Does Intermittent Fasting Improve Microvascular Endothelial Function in Healthy Middle-aged Subjects?
Fatemeh Esmaeilzadeh* and Philippe van de Borne
Department of Cardiology, Erasme Hospital, Universite Libre de Bruxelles (ULB), 808 Lennik Street, 1070 Brussels, Belgium
- *Corresponding Author:
- Fatemeh Esmaeilzadeh, MD
Department of Cardiology, Erasme Hospital
Universite Libre de Bruxelles (ULB)
808 Lennik Street, 1070
Tel: +32 (0)2 555 3907
Fax: +32 (0)2 555 6652
E-mail: [email protected]
Received Date: August 13, 2016; Accepted Date: September 7, 2016; Published Date: September 14, 2016
Citation: Esmaeilzadeh F, van de Borne P (2016) Does Intermittent Fasting Improve Microvascular Endothelial Function in Healthy Middle-aged Subjects?. Biol Med (Aligarh) 8:337. doi:10.4172/0974-8369.1000337
Copyright: © 2016 Esmaeilzadeh F, et al. This is an open-access article distributed under the terms of the Creative Commons Attribution License, which permits unrestricted use, distribution and reproduction in any medium, provided the original author and source are credited.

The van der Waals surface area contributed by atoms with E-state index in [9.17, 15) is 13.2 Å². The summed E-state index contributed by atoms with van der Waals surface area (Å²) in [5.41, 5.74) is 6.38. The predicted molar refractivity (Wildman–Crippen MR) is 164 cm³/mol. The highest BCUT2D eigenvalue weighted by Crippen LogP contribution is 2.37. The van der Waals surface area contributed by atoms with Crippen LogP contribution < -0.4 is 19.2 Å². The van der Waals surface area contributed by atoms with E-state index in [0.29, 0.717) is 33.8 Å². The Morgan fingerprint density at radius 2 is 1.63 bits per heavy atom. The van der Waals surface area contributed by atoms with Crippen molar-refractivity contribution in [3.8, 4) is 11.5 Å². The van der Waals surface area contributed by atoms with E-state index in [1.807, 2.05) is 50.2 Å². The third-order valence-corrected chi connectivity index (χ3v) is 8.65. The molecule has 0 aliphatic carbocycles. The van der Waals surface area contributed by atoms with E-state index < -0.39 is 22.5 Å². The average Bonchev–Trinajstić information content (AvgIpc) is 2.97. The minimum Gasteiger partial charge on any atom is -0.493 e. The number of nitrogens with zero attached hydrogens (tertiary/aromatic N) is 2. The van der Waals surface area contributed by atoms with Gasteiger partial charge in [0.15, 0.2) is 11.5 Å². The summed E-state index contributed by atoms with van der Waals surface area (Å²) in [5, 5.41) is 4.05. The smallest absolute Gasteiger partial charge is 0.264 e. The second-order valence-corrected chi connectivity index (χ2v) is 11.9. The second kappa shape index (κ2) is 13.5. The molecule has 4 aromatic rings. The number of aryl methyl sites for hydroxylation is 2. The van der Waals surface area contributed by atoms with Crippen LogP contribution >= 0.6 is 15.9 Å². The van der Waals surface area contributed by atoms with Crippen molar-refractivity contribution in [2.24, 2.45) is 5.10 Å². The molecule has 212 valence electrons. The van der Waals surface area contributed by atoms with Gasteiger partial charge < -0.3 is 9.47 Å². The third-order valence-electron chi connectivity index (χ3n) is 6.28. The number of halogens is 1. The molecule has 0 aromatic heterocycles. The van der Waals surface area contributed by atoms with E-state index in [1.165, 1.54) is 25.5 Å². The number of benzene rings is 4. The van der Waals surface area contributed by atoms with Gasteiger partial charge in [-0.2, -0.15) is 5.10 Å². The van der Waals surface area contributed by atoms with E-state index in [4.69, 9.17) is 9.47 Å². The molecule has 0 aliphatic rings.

Background: Reduced endothelial nitric oxide bioavailability, a hallmark of endothelial dysfunction, is commonly encountered in cardiovascular diseases. Intermittent fasting reduces serum markers of oxidative stress, while nitric oxide levels may rise. Whether this translates into persistent improvements in endothelial function is unknown. The aim of the study was to address the effects of intermittent «Ramadan-type» fasting on endothelial function, nitric oxide bioavailability, biological parameters and blood pressure. Methods: We tested this hypothesis in fourteen healthy middle-aged male subjects, using a prospective casecontrolled study design. Microvascular endothelial function of skin vessels was evaluated with a laser Doppler imager, Before-fasting, after thirty days of fasting, and one month thereafter (Post-fasting). Endothelial dependent and independent dilatations were assessed by acetylcholine and sodium nitroprusside iontophoresis, respectively. The hyperemic response to heating after a specific nitric oxide-synthase inhibitor L-N-arginine-methyl-ester administration, versus a saline solution, allowed further characterization of nitric oxide-mediated vasodilation. Blood pressure, body mass index, metabolic parameters were determined in all subjects. Results: Blood pressure decreased, while blood glucose and LDL-cholesterol increased during fasting (all p<0.05 vs. Before-fasting). Body mass index did not change. Hyperemic skin reactions assessed by acetylcholine increased during Fasting and Post-fasting, while sodium nitroprusside-induced hyperemia and nitric oxide-related vasodilation in response to heating increased during Fasting only (all p<0.05 vs. Before-fasting). Rises in serum triglycerides and blood urea nitrogen during fasting blunted nitric oxide-related vasodilation improvement upon heating (r=-0.55 and -0.60 respectively, p<0.05). These parameters did not change over time in thirteen matched controls. Conclusion: Intermittent fasting improved endothelial and non-endothelial dependent vasodilations and decreased blood pressure. Increased nitric oxide bioavailability during this period was negatively related to rises in serum triglycerides and blood urea nitrogen.